This new policy brief, which synthesizes research from the Haas Institute Diversity and Democracy affiliated faculty, lifts up lessons from recent research on how to confront voter disaffection, support inclusive identities, and increase democratic participation among underrepresented groups. The brief argues that many conventions of polling, categorizing, and engaging voters in campaign outreach reinforce chronic disparities in US election turnout—disparities that are particularly stark in midterm years like 2018. If we are to work toward a voting electorate that more closely mirrors the country’s diverse citizenry, we must confront the ways the information we do or don’t collect—and the outreach we do or don’t fund—contributes to a cycle of exclusion and non-participation.
Titled “Realizing a More Inclusive Electorate: Identity, Knowledge, Mobilization,” this brief draws together salient findings from scholarship by the Diversity and Democracy cluster at UC Berkeley. It makes a series of evidence-based recommendations on how researchers, pollsters, political donors, and public officials can make their work supportive of broader and more inclusive civic participation.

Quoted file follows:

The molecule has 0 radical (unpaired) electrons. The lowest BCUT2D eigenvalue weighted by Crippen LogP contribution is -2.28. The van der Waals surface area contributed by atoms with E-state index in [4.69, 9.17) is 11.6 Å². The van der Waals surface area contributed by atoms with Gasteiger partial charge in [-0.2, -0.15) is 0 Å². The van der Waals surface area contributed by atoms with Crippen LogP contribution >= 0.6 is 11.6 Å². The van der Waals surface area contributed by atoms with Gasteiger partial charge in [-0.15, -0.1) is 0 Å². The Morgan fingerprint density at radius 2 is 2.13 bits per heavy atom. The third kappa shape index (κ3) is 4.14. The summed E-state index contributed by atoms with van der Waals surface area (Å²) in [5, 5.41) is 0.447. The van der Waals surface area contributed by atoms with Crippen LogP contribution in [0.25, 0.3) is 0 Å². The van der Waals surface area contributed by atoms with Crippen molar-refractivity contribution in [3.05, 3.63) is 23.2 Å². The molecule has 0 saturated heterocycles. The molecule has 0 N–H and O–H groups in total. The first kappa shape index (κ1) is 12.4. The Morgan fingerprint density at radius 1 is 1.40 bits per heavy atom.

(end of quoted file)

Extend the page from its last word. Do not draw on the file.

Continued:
In particular, the brief encourages donors and philanthropists to invest in democracy itself by supporting organizations that carry out year-round civic engagement, leadership development, and capacity building in communities and demographic groups that partisan campaigns often pass over—most notably young people age 18-29, and many communities of color. It also summarizes important new research on public distrust of media, and its relationship to declining support for democracy and increasing hostility toward religious, national, and racial "others."
Read the brief in full here.